The Stockholm International Peace Research Institute (SIPRI) released its annual data on the global trends and developments in world nuclear forces on 16 June, 2014. In its press release, the SIPRI had this to say: “The data shows that while the overall number of nuclear weapons in the world continues to decline, none of the nuclear weapon-possessing states are prepared to give up their nuclear arsenals for the foreseeable future.”
Where do things stand? What does this appraisal signify for a nuclear weapons-free world, brought back into prominence by US President Barack Obama in 2009?
As a concept and on paper, universal nuclear disarmament appears very attractive. However, five years after Obama’s Prague speech on nuclear weapons, with the singular exception of the Nuclear Security Summit process, his call has not had many takers. This is demonstrated by the SIPRI press release. It illustrates, through a table, the cuts in the overall number of nuclear warheads across the world – according to it, they have gone down from approximately 17,270 in 2013 to 16,300 at the beginning of 2014. However, there is no significant visibility of interest from the nuclear weapons-possessing states in nuclear disarmament; in fact, the trend seems to suggest just the opposite. This is predicated largely on the concomitant deployment or announcement of plans to develop new nuclear weapons delivery systems. In addition, India, China and Pakistan continue to expand their existing capacities for the generation of fissile material for military purposes. “Israel appears to be waiting to see how the situation in Iran develops," while "There is an emerging consensus in the expert community that North Korea has produced a small number of nuclear weapons, as distinct from rudimentary nuclear explosive devices."
What Does It Signify?
The US and Russia together account for 93 per cent of the global cache of nuclear weapons, and the reductions that the report takes account of are owing primarily to the cuts achieved under the aegis of the US-Russia Treaty on Measures for the Further Reduction and Limitation of Strategic Offensive Arms of 2011 (New START) and some unilateral actions. President Obama’s Prague speech refocused attention on the abolition of nuclear weapons, but apart from rhetorical flourishes, it has failed to inspire any noteworthy reaction from the other nuclear weapons-possessing states.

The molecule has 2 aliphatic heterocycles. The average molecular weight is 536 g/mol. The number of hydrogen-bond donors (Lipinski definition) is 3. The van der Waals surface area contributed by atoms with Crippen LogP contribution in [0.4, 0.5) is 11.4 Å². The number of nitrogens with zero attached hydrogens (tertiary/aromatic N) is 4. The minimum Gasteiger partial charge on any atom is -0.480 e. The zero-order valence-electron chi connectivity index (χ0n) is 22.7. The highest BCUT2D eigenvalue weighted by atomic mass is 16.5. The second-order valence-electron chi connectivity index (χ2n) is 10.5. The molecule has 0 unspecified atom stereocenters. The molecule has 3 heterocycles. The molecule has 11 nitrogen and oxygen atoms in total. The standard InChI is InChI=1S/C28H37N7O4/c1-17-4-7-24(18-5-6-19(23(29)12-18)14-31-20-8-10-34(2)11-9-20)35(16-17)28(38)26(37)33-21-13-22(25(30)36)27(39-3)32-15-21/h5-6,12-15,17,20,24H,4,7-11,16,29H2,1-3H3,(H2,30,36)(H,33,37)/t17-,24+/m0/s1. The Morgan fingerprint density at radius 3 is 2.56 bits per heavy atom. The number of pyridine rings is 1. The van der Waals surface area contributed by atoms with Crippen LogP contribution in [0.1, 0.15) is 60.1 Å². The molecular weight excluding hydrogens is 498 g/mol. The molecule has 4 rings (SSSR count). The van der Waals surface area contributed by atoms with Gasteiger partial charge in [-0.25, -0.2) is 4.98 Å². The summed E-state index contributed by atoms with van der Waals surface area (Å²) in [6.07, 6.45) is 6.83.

This is likely to be the trend for the foreseeable future for several reasons.
The unfortunate fact is that there exist developments that are counter to the reductions achieved by the US and Russia. While the cutback in the number of nuclear weapons is a mean feat by itself, it means little in the context of increasing sources of global insecurity. For example, advancements in delivery systems and missile defence by some states can motivate states with weaker capabilities to also seek modernisation. Perceived irresponsible behavior could also prompt a re-think and/or rationalise national missile defence strategies, such as in the case of the US missile defence after the Russian annexation of Crimea. Conventional asymmetries too provide the necessary justification for an expanding nuclear arsenal, like in the case of India and Pakistan. These developments thus very firmly reaffirm the salience of nuclear weapons despite an overall reduction in their numbers.
Deterrence with a much smaller arsenal is viewed as debilitating for stability by many commentators. Also, given the centrality of nuclear weapons in national security discourses, it is difficult to imagine the longevity of a parallel effort that would be focused on their reduction, and eventual elimination.
“Disarmament presupposes successful non-proliferation,” (Dr Christopher Ford, “Too Little Disarmament, Too Much Non-Proliferation,” session at the Carnegie International Nuclear Policy Conference, 08 April 2013) and increasing proliferation risks deal it a huge blow.With threats such as nuclear terrorism by non-state/sub-state actors gaining more notoriety, and the reality of outlier states such North Korea following their own nuclear weapons trajectory irrespective of global trends, it has been argued that a legally binding treaty as a follow-on to New START is doubtful. It has also been argued that in any further negotiations between the US and Russia, the (developing) nuclear arsenals of the other possessors would have to be addressed in some manner. Conversely, this has been disputed on the basis of the American and Russian cuts as simply not being sufficient to motivate other states to follow suit.
Thus, while the logic for disarmament and the eventual abolition of nuclear weapons makes immense sense, its prospects, at least in the immediate and near term, seems unsurprisingly bleak.